In IIS, you just turn on the “time-taken” header in the logs:

In Apache or other Java App Servers, use a line line this:

LogFormat "%{X-Forwarded-For}i %l %u %t %p \"%r\" %>s %b \"%{Referer}i\" \"%{User-Agent}i\" \"%{Cookie}i\" %h %I %O %D" combined-withcookie

It’s the %D that logs the time taken in milliseconds – see the Apache Log documentation for details.

Either way, you should get a log line that looks like this:

- - - [14/Feb/2012:01:11:51 -0400] 80 "GET /portal/ HTTP/1.1" 200 843 "http://portal/" "Mozilla/4.0 (compatible; MSIE 7.0; Windows NT 5.2; .NET CLR 1.1.4322; .NET CLR 2.0.50727; .NET CLR 3.0.4506.2152; .NET CLR 3.5.30729; InfoPath.1)" "" 710 1133 17099

… where one of the items is milliseconds (or, in Apache’s case, microseconds) that were taken to process and serve the request. This is hugely valuable information for identifying which pages, communities, or content types are slowing you down.

Prevent Analytics From Logging Gigabytes of Data

Wednesday, May 25th, 2011

This one comes courtesy of Fabien Sanglier, a WCI guru of epic proportions (no, he didn’t make me say that…).

At our client site, we noticed that Analytics was logging gigs worth of data to the weblogic.out file – a catch-all file for logging reported via the standard out pipe. Note that IIS doesn’t record logs on this stream, so this is a Weblogic-only problem. The line recorded over and over (one for each hit):

OPENUSAGE(INFO ): ==> Event sent to: //UsageTracking@openusage/ wci-analyticscollector| port=31314/ BYTEARR

To prevent these events from being logged, he suggests updating %PT_HOME%/settings/configuration.xml to reduce logging and turn off console logging:

<component name="analytics-communication:config" type="">
<setting name="logging:level">
<value xsi:type="xsd:string">WARN</value>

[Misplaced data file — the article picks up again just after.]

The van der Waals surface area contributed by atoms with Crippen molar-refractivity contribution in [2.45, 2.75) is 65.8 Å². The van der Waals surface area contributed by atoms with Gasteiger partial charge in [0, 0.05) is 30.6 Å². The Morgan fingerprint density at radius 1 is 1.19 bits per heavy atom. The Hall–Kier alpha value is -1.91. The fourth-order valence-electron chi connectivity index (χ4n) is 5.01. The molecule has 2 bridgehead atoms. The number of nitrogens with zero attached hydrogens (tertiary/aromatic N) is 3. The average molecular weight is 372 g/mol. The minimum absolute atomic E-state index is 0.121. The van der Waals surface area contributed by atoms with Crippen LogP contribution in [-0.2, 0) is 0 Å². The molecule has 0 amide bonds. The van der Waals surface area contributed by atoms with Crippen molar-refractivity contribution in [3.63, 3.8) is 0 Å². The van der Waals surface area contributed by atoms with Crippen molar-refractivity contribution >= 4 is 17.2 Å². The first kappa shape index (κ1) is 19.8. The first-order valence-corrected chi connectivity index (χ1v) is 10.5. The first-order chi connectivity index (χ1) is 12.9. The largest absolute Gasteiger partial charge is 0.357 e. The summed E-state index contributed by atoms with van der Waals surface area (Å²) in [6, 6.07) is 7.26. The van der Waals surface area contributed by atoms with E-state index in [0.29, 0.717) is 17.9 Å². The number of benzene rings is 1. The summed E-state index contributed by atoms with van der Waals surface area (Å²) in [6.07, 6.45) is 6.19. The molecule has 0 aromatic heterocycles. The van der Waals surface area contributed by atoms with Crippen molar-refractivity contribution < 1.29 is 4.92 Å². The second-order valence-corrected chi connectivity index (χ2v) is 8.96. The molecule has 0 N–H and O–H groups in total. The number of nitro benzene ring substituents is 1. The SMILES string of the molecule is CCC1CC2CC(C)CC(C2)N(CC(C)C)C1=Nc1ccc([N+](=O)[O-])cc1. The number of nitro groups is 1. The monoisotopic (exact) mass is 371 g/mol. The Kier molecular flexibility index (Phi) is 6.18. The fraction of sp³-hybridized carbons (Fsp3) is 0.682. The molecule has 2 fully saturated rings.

<setting name="console-logging:enabled">
<value xsi:type="xsd:boolean">false</value>



Security Reminder: Stay Vigalent!

Tuesday, July 13th, 2010

Government work can be a challenge with all the rules, regulations, and procedures that come with it.  But there’s one thing I have to continually remind myself when dealing with that “way too much paperwork” thing: whether I’m administering a government web site, ALUI portal, or any other web application is that security can and MUST be taken seriously at all times. 

So, consider this a friendly reminder – especially if you’re exposing your portal on the Internet: stay vigalent, and take all threats seriously.  About 18 months ago, I got an alert in the middle of the night that we were out of drive space on a portal server at one of my semi-government clients.  No big deal; it happens all the time.  Only this time it was different.  Overnight, our logs had exploded from roughly 20MB/day to 2GB/day:  something was seriously wrong.  The logs were so big they were hard to even open, but when i did finally crack them open, here’s a snippet of what I found:

Basically, there were GIGABYTES of these requests – someone was scanning our servers, alternating in different object IDs for different spaces, looking for incorrectly secured communities or other portal objects.  They were basically just scanning different activity spaces, making all kinds of semi-random requests with different IDs a couple times a second.

It turned out that these particular baddies weren’t that sophisticated: they were making no effort to conceal their source IPs through some sort of distributed attack, and their algorithm clearly didn’t demonstrate a deep knowledge of how portal URLs are constructed.  And honestly, we were lucky for even finding this attack in the first place because at the time we didn’t regularly audit the logs, and only caught it because of that benign disk space warning.

In the end, we blocked the entire subnet (from China, a notorious hacker hangout), and the attacks stopped.  We should have reported the attempted breach, and I certainly would if it happened again, but I’m sharing this story with a single moral: no matter how “little” you think your site may be or how you think “noone cares about my little corner of the internet”, the bad guys are out there, and they don’t discriminate when they’re looking for victims.

So, take a minute today to check your security settings one more time, and keep an eye on those log files for anything suspicious!